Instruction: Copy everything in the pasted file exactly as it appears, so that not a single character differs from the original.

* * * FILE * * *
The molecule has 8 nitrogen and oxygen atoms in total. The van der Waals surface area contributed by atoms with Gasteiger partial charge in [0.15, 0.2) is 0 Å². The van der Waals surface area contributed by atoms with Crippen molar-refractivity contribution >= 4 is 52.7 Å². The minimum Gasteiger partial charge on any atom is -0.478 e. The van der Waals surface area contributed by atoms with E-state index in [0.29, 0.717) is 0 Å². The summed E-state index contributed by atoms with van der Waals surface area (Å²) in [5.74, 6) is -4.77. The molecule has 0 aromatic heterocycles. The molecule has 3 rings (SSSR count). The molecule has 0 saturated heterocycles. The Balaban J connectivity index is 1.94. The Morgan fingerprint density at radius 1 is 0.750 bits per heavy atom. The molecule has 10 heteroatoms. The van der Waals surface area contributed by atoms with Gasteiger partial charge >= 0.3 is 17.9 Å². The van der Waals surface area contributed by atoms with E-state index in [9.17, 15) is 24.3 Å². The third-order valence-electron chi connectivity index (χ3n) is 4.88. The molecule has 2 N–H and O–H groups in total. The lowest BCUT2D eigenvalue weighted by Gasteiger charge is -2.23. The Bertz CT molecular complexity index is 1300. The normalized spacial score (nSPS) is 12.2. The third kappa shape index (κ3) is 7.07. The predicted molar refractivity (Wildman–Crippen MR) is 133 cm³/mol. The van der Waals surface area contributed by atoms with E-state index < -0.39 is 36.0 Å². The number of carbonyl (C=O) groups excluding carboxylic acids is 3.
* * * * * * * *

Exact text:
The molecule has 8 nitrogen and oxygen atoms in total. The van der Waals surface area contributed by atoms with Gasteiger partial charge in [0.15, 0.2) is 0 Å². The van der Waals surface area contributed by atoms with Crippen molar-refractivity contribution >= 4 is 52.7 Å². The minimum Gasteiger partial charge on any atom is -0.478 e. The van der Waals surface area contributed by atoms with E-state index in [0.29, 0.717) is 0 Å². The summed E-state index contributed by atoms with van der Waals surface area (Å²) in [5.74, 6) is -4.77. The molecule has 0 aromatic heterocycles. The molecule has 3 rings (SSSR count). The molecule has 0 saturated heterocycles. The Balaban J connectivity index is 1.94. The Morgan fingerprint density at radius 1 is 0.750 bits per heavy atom. The molecule has 10 heteroatoms. The van der Waals surface area contributed by atoms with Gasteiger partial charge >= 0.3 is 17.9 Å². The van der Waals surface area contributed by atoms with E-state index in [9.17, 15) is 24.3 Å². The third-order valence-electron chi connectivity index (χ3n) is 4.88. The molecule has 2 N–H and O–H groups in total. The lowest BCUT2D eigenvalue weighted by Gasteiger charge is -2.23. The Bertz CT molecular complexity index is 1300. The normalized spacial score (nSPS) is 12.2. The third kappa shape index (κ3) is 7.07. The predicted molar refractivity (Wildman–Crippen MR) is 133 cm³/mol. The van der Waals surface area contributed by atoms with E-state index < -0.39 is 36.0 Å². The number of carbonyl (C=O) groups excluding carboxylic acids is 3.